When thugs defaced a London synagogue in 1947, scrawling the threatening slogan “We burn” on its walls, a local rabbi was horrified. He responded with a powerful sermon, which my father heard, condemning the perpetrators: “They write ‘We burn,’ and I say, 'Let them burn.'”
That incident happened over 60 years ago, in response to an assault on British soldiers by members of the Jewish militia Irgun. Since then, much has changed. But this week, in we fell victim once again to vandalism at a synagogue in Tel Aviv. This time, those suspected of perpetrating the vandalism are Jews who oppose the Jewish nation-state bill.
- Someone would rather burn my son's school than let Jews and Arabs coexist
- After arson, parents at Jewish-Arab school fear kids are at risk
- In Israel, a 'zero tolerance' policy on hate crimes just isn't enough
- Tel Aviv synagogue vandalized in protest against Jewish nation-state bill
- The election is a sideshow to our real struggle
- Two suspects confess to arson at Jerusalem Jewish-Arab school
- Jewish Israeli admits stabbing Arab worker out of racial motive
The vandals piled burned books outside the sanctuary and spray painted the words "In a place where nation-state laws are passed, books will be burned" on the wall surrounding the synagogue. This was reminiscent of the German writer Heinrich Heine's prophetic saying that "where they burn books, they will ultimately burn people as well.”
If the attack on the synagogue was supposed to be a protest against the racism harbored in the Jewish nation-state bill, the previous day's torching of the Hand in Hand school in Jerusalem was clearly racially motivated.
The school's mission is to create an oasis of peace where Jewish and Arab children can respectfully communicate in each other's languages. It’s a remarkable institution which has dedicated years to finding ways to bring two disparate communities together. There is something profoundly beautiful and holy about people dedicating their time to ending bloodshed and creating mutual respect among the peoples of this land.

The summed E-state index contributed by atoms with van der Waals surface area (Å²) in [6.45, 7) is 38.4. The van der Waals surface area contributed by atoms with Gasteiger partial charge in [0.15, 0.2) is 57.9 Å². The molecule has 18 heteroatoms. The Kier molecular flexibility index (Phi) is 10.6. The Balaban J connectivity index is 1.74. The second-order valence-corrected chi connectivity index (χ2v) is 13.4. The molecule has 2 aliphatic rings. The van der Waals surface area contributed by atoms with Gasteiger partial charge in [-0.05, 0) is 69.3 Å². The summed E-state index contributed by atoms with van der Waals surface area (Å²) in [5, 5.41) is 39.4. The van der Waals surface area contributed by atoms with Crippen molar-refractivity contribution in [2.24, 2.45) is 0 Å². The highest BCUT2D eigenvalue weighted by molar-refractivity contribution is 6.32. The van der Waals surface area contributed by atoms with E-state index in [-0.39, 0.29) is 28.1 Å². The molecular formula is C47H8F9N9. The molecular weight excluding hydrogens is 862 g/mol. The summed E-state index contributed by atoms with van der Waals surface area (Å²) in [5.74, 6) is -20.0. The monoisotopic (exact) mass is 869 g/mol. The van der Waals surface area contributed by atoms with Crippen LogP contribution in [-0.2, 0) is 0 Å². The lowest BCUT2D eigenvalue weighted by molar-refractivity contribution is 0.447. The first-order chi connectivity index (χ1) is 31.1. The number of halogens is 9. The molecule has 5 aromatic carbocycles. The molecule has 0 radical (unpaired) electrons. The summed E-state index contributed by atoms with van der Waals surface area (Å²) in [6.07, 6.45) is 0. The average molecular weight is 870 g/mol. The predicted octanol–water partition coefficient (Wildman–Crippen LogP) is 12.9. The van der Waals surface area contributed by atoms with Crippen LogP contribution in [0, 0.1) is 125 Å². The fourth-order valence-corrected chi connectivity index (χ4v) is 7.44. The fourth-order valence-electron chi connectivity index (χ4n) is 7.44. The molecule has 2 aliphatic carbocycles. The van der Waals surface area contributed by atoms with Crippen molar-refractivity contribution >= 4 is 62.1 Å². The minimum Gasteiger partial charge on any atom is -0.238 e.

Government ministers have been tripping over themselves to condemn these attacks, but their tears are crocodile tears. The attacks have not happened in a vacuum.
Instead of searching for ways to unite the country, forge peace, or at least ensure our security through just and effective law enforcement and security, our leaders have fiddled about, bashing one another and concocting law after law to boost intolerance in the country. Not satisfied with the dangerous enemies we already face, they have fostered hatred against African refugees, Palestinians, and Bedouin; anyone who does not match their ultra-nationalist image of an Israeli.
Thankfully, they have not managed to crush everyone's idealistic thirst for goodness and peace. Outside the Hand in Hand School hangs a giant banner proclaiming in Hebrew and Arabic, “We refuse to be enemies.” It's hard to imagine a more inspiring statement – that despite all the pressures, we will not hate, we will not attack, and we are dedicated to building a caring society.
This slogan intuits one of Judaism's profoundest religious truths. Conflict is the result of ignorance and foolishness. If war mongers and racists were wise, they would recognize that all people are created in the divine image, all people are loved by God. Only in the direst circumstances and as an act of last resort should we attack others. That's why, according to the Maimonides in his Guide for the Perplexed (3:2), the Bible links the idea of a Messianic era of peace and harmony to a time of deepened understanding of God; "They shall not hurt nor destroy in all my holy mountain, for the earth shall be filled with the knowledge of the Lord as the waters cover the sea" (Isaiah 11:9).
We must reject the preachers of hatred, and the desecrators of synagogues and schools. The perpetrators of the arson attack on the school sprayed their slogan, “there is no coexisting with cancer.” They are right; it is time to eliminate bigoted ideologies from our midst.